President Barack Obama has called on the leaders of Turkey and Russia to de-escalate tensions following the downing of a Russian warplane by Turkey last month and to focus on the common threat posed by ISIL, and the need to make progress on a political resolution in Syria.
The President met with both leaders on the sidelines of the climate change summit in Paris. He expressed regret to Russian President Vladimir Putin over the loss of Russian life, while emphasizing the need to avoid steps that will hinder a political resolution to the Syrian conflict, a key step to defeating ISIL.
In remarks after meeting with Turkish President Recep Erdogan, President Obama reiterated his commitment to the security of Turkey and praised Turkey for its generous support for the refugees fleeing the violence in Syria.
President Obama expressed hope that in the coming months Russia will see that using its military to prop up the regime of Syrian President Bashar al-Assad will not succeed in ending the Syrian conflict. Apart from the moral question of the legitimacy of a leader who has killed hundreds of thousands of his own people, President Obama said, “As a practical matter, it is impossible for Mr. Assad to bring that country together.”
“I don’t expect that you’re going to see a 180-degree turn on [the Russian] strategy over the next several weeks,” said President Obama. “They have invested for years now in keeping Assad in power…That’s going to take some time for them to change how they think about the issue.”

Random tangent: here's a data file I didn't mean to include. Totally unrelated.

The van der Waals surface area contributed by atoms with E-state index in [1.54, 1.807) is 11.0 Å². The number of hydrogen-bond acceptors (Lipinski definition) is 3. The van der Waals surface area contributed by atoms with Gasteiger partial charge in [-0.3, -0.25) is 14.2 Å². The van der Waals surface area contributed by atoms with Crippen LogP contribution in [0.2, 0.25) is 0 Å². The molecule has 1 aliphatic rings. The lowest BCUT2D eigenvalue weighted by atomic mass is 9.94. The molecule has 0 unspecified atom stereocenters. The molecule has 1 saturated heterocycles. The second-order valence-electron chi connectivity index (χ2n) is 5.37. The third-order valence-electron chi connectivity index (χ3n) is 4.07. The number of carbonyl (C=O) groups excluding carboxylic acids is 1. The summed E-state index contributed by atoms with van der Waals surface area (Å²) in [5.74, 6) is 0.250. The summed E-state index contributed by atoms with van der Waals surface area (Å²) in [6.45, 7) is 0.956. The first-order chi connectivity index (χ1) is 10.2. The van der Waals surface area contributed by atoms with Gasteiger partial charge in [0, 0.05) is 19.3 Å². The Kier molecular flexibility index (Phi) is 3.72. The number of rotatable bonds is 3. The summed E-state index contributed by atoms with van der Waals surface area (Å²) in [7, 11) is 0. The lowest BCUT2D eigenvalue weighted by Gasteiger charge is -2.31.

But President Obama said, “It is possible over the next several months that we…see a shift in calculation in the Russians and a recognition that it’s time to bring the civil war in Syria to a close.”
What can happen, said President Obama, is if the political process in Vienna aimed at ending the war continues to make progress, then we could see “at least pockets of cease-fires in and around Syria,”.
“That may mean that certain opposition groups no longer find themselves subject to either Syrian or Russian bombing. They are then in a conversation about politics. And slowly,” President Obama said,” we then are able to get everybody’s attention diverted to where it needs to be, and that is going after ISIL in a systematic way.”